Background Biannual vitamin A supplementation is a well-established survival tool for preschool children 6 months and older in vitamin A deficient populations but this schedule misses the opportunity to intervene on most young infant deaths. Randomised trials of neonatal vitamin A supplementation (NVAS) in the first few days of life to assess its impact on under 6-month mortality in low/middle-income countries have had varying results.
Methods Investigators of 11 published randomised placebo-controlled NVAS trials (n=163 567 children) reanalysed their data according to an agreed plan and pooled the primary outcomes of mortality from supplementation through 6 and 12 months of age using random effects models and meta-regression. One investigator withdrew but allowed use of the data.
Findings Overall there was no effect of NVAS on infant survival through 6 (risk ratio (RR) 0.97; 95% CI 0.89 to 1.06) or 12 months of age (RR 1.00; 95% CI 0.93 to 1.08) but results varied by study population characteristics.
NVAS significantly reduced 6-month mortality among the trials conducted in Southern Asia (RR 0.87; 95% CI 0.77 to 0.98), in contexts with moderate or severe vitamin A deficiency (defined as 10% or higher proportion of women with serum retinol <0.7 µmol/L or 5% or more women with night blindness) (RR 0.87; 95% CI 0.80 to 0.94), early infant mortality was 30 or more per 1000 live births (RR 0.91; 95% CI 0.85 to 0.98), 75% or more of infant mortality occurred in the first 6 months of life (RR 0.92; 95% CI 0.84 to 1.01), or where >32% mothers had no schooling (RR 0.88; 95% CI 0.80 to 0.96). NVAS did not reduce mortality in the first 6 months of life in trials conducted in Africa, in contexts characterised by a low prevalence of vitamin A deficiency, lower rates of infant mortality and where maternal education was more prevalent. There was a suggestion of increased infant mortality in trials conducted in Africa (RR 1.07; 95% CI 1.00 to 1.15).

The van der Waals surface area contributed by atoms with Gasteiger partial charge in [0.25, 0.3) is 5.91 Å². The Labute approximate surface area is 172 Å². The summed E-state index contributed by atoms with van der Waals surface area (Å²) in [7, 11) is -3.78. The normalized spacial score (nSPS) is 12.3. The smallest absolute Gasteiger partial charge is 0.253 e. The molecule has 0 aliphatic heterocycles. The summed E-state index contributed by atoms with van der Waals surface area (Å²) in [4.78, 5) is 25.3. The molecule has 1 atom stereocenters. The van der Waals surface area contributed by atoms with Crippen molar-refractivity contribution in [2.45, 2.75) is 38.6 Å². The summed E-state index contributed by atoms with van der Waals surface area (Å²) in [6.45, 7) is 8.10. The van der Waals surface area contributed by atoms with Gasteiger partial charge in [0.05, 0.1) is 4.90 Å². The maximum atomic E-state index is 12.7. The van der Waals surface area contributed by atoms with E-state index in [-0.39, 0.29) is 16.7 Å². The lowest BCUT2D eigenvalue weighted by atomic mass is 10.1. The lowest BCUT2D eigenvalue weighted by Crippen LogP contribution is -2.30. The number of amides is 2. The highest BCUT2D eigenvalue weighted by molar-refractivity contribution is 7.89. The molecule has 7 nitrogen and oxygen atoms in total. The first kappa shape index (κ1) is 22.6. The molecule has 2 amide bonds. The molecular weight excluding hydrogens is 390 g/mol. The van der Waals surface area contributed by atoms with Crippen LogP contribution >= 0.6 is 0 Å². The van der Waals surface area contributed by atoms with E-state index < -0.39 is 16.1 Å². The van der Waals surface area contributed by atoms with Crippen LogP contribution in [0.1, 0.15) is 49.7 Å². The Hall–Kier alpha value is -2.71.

Individual-level characteristics such as sex, birth weight, gestational age and size, age at dosing, parity, time of breast feeding initiation, maternal education and maternal vitamin A supplementation did not modify the impact of NVAS.
Conclusion NVAS reduced infant mortality in South Asia, in contexts where the prevalence of maternal vitamin A deficiency is moderate to severe and early infant mortality is high; but it had no beneficial effect on infant survival in Africa, in contexts where the prevalence of maternal vitamin A deficiency is lower, early infant mortality is low.
- infant mortality
- neonatal vitamin A supplementation
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What is already known on this topic?